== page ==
Under pressure from community and environmental activists, the Young administration today said the city will appeal last month’s federal court decision striking down the Baltimore Clean Air Act.
“I have recommended to Mayor Young that the city appeal Judge Russell’s decision in the Wheelabrator case regarding the city’s Clean Air Act,” acting City Solicitor Dana P. Moore told The Brew this morning.
“He has concurred and authorized me to proceed,” she said.
Moore said she entered her appearance in the case this morning and directed outside counsel to file a notice of appeal.
The decision came just as activists were mounting an Earth Day “die-in” protest on Russell Street near the Wheelabrator BRESCO incinerator, Baltimore’s biggest source of industrial air pollution.
News of the mayor’s decision broke after they concluded.
Protest organizers applauded the city’s announcement, saying much is at stake in the battle to get the city to defend the Clean Air Act.
“It’s a very important way for us as a citizens to defend ourselves and our livelihoods against these polluting companies,” said Shashawnda Campbell, of the South Baltimore Community Land Trust.
The Clean Air Act was enacted by the City Council to improve health outcomes for residents. It imposes stricter limits on nitrogen oxides, sulfur dioxide, mercury and other air emissions by large incinerators.
Wheelabrator and Curtis Bay Energy, a medical waste incinerator, challenged the new law and won a favorable ruling from U.S. District Judge George L. Russell III.
Russell said the law undermined the authority of state and federal governments to regulate air pollution. Wheelabrator has said it would be impossible to operate BRESCO profitably under the law’s emissions strictures.
Reacting to today’s news, United Workers’ Greg Sawtell said he was “proud of the work everybody from the grassroots groups to our City Council did to get us here.”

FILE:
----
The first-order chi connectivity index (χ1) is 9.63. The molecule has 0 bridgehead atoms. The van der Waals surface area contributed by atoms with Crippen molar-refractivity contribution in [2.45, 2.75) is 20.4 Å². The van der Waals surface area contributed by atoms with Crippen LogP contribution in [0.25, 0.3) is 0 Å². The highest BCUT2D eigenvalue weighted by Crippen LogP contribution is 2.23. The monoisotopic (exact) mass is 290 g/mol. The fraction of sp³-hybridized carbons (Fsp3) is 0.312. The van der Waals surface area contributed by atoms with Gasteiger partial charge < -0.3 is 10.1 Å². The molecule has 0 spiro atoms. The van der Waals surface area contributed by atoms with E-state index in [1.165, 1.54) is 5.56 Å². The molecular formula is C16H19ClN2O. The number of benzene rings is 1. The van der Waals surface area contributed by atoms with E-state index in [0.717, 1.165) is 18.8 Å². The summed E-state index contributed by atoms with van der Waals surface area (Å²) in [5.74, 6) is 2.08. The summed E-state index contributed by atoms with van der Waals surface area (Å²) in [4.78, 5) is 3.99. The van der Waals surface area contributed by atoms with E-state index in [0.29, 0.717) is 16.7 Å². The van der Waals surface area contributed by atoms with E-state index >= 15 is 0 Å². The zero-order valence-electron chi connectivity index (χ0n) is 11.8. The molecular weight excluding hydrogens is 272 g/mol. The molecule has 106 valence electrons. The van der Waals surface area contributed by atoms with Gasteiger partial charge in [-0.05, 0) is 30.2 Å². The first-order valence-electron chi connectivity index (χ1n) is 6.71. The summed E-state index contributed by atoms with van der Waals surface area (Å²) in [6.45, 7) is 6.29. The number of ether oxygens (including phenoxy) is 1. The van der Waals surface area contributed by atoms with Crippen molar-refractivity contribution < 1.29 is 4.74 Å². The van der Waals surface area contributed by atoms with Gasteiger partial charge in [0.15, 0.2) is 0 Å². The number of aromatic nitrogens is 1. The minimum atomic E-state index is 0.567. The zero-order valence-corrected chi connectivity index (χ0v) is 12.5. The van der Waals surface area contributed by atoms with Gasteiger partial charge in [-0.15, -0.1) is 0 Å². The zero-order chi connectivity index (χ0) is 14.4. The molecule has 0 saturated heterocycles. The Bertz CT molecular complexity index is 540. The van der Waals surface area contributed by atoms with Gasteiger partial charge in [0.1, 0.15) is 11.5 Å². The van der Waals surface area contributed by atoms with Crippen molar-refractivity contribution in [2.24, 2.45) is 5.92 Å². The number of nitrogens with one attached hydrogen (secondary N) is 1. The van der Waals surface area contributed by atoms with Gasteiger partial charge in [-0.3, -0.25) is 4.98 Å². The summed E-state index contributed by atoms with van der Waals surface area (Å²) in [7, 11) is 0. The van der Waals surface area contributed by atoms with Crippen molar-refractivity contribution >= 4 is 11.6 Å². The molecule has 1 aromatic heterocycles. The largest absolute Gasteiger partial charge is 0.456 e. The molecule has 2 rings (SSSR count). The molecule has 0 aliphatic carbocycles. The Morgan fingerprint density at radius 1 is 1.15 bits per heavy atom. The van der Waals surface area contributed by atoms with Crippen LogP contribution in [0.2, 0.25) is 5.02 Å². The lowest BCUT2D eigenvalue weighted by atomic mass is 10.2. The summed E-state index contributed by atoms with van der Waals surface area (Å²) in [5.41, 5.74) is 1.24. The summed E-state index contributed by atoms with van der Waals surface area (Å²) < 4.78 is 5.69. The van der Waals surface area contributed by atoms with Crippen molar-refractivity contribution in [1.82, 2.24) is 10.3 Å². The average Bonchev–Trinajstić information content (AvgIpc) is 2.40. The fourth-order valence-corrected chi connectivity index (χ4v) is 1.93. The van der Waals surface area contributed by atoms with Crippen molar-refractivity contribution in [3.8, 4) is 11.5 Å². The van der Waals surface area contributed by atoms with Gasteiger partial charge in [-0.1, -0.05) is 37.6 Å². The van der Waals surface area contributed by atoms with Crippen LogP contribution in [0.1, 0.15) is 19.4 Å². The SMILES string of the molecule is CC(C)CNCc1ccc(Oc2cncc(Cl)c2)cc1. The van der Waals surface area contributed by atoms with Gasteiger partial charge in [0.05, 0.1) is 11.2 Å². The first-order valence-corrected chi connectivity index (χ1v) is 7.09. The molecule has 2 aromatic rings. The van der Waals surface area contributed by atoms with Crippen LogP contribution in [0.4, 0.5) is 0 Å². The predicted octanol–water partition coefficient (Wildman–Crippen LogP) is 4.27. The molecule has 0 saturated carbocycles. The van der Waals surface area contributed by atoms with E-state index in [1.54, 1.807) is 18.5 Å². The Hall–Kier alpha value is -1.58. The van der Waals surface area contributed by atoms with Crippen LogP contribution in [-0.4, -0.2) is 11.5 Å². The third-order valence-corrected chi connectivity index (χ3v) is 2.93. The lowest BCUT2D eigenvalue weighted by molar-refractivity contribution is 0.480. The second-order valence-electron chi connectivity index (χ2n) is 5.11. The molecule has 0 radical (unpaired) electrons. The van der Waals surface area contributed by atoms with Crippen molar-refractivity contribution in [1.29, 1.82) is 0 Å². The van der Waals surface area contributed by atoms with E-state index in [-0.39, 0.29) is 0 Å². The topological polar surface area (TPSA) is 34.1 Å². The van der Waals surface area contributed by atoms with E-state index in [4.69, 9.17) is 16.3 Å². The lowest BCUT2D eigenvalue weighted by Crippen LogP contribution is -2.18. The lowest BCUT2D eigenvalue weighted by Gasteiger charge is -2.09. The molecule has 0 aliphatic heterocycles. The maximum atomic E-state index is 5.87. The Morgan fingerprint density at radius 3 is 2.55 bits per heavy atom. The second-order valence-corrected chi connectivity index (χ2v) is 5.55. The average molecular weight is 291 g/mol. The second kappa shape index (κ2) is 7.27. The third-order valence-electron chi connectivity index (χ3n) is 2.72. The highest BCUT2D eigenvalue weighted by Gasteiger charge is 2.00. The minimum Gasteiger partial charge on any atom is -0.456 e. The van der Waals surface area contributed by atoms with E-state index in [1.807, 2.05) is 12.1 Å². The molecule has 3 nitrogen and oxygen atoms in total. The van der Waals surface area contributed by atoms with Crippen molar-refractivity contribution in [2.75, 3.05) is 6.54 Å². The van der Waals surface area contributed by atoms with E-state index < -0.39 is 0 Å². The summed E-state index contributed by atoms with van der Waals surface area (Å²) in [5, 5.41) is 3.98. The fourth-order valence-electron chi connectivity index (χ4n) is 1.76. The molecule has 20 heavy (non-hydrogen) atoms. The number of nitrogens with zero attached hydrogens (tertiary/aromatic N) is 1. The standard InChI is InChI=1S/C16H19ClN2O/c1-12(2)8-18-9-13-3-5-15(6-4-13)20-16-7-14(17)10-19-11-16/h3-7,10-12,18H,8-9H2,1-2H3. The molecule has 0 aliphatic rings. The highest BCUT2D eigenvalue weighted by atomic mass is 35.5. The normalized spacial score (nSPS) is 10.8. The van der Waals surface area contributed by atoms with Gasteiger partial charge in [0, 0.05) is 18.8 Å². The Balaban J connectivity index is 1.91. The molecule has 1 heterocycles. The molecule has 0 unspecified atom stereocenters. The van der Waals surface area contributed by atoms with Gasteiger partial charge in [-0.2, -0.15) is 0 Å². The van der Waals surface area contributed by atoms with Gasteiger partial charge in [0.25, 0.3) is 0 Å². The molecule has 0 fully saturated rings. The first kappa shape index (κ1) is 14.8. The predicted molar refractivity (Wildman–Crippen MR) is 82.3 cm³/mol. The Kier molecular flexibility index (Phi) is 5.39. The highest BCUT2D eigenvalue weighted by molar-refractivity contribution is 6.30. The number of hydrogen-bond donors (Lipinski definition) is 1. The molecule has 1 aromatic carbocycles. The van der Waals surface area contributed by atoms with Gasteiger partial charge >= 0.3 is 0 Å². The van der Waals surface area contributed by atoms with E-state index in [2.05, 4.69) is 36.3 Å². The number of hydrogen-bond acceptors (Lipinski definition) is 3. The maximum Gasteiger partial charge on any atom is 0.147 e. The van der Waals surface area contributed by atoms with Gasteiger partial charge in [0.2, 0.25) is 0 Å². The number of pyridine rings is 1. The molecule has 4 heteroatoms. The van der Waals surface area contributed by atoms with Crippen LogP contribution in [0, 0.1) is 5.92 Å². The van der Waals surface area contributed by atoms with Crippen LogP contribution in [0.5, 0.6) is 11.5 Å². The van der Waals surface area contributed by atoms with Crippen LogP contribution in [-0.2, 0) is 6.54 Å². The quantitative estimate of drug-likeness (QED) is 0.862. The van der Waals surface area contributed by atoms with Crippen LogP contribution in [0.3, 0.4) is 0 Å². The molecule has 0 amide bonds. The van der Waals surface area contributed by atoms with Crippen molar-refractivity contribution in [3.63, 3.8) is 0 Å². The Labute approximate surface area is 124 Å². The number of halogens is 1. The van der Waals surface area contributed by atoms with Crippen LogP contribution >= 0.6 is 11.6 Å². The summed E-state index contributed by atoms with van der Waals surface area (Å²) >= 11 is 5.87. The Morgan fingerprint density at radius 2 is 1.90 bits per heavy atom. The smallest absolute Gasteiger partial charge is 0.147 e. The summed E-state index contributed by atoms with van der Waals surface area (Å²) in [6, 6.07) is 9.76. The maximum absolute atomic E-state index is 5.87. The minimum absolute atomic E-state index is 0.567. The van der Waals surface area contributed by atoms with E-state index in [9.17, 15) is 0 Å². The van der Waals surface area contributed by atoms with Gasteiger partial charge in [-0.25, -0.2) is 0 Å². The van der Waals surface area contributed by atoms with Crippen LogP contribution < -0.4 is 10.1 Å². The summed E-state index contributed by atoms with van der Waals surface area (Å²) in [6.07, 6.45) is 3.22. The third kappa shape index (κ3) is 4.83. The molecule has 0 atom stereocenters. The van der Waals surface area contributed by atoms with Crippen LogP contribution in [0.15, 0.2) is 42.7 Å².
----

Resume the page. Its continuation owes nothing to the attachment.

But he was already looking forward to the group’s next goal, to persuade the city to end its relationship with Wheelabrator when the contract to burn Baltimore’s trash at its BRESCO facility expires on December 2021.
His group is part of a broad coalition pushing the city to adopt a Zero Waste Plan that includes expanded recycling and compost programs, paying local residents to collect the material and other programs to promote community ownership of vacant lots and the salvaging of construction and demolition materials.
“The big question is, if we’re going to leave the incinerator behind,” Sawtell said, “we need to be taking actions right now that are going to enable us to do that.”
To Dr. Gwen DuBois, of the Chesapeake Physicians for Social Responsibility, shutting down the incinerator is an equity issue.
“We wonder why people of color and low income people suffer more in Baltimore from from pandemics and environmental injustice, and a big part of this is we need to close BRESCO, so that people who are downwind don’t inhale this, so that children don’t get asthma,” DuBois said, speaking at a news conference before the die-in.
“It’s not fair, not right, and we don’t need incineration,” she said. “There are alternatives.”
– Louis Krauss contributed to this story.